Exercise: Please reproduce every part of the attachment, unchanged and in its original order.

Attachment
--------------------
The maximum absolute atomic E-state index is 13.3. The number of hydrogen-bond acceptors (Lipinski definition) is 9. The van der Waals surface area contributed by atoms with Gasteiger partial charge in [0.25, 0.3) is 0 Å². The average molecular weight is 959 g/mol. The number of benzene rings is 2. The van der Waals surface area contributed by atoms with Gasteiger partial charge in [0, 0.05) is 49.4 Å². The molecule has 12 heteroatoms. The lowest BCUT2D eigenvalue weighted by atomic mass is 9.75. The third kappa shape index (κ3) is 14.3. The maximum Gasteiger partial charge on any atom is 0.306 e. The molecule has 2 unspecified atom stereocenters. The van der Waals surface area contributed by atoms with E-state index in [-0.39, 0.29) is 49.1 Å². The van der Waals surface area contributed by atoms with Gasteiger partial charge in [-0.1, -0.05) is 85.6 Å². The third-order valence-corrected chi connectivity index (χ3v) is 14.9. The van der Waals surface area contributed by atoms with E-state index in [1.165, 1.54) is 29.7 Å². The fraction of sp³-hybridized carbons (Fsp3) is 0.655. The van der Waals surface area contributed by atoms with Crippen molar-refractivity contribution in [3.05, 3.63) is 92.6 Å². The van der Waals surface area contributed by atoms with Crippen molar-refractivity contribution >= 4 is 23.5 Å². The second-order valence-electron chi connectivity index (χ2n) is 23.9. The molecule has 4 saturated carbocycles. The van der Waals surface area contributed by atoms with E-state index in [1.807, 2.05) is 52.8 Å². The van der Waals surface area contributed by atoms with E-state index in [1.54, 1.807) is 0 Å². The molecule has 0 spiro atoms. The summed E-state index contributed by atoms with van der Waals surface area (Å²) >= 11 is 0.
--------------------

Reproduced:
The maximum absolute atomic E-state index is 13.3. The number of hydrogen-bond acceptors (Lipinski definition) is 9. The van der Waals surface area contributed by atoms with Gasteiger partial charge in [0.25, 0.3) is 0 Å². The average molecular weight is 959 g/mol. The number of benzene rings is 2. The van der Waals surface area contributed by atoms with Gasteiger partial charge in [0, 0.05) is 49.4 Å². The molecule has 12 heteroatoms. The lowest BCUT2D eigenvalue weighted by atomic mass is 9.75. The third kappa shape index (κ3) is 14.3. The maximum Gasteiger partial charge on any atom is 0.306 e. The molecule has 2 unspecified atom stereocenters. The van der Waals surface area contributed by atoms with E-state index in [-0.39, 0.29) is 49.1 Å². The van der Waals surface area contributed by atoms with Gasteiger partial charge in [-0.1, -0.05) is 85.6 Å². The third-order valence-corrected chi connectivity index (χ3v) is 14.9. The van der Waals surface area contributed by atoms with E-state index in [1.165, 1.54) is 29.7 Å². The fraction of sp³-hybridized carbons (Fsp3) is 0.655. The van der Waals surface area contributed by atoms with Crippen molar-refractivity contribution in [3.05, 3.63) is 92.6 Å². The van der Waals surface area contributed by atoms with Crippen molar-refractivity contribution >= 4 is 23.5 Å². The second-order valence-electron chi connectivity index (χ2n) is 23.9. The molecule has 4 saturated carbocycles. The van der Waals surface area contributed by atoms with E-state index in [1.807, 2.05) is 52.8 Å². The van der Waals surface area contributed by atoms with E-state index in [1.54, 1.807) is 0 Å². The molecule has 0 spiro atoms. The summed E-state index contributed by atoms with van der Waals surface area (Å²) >= 11 is 0.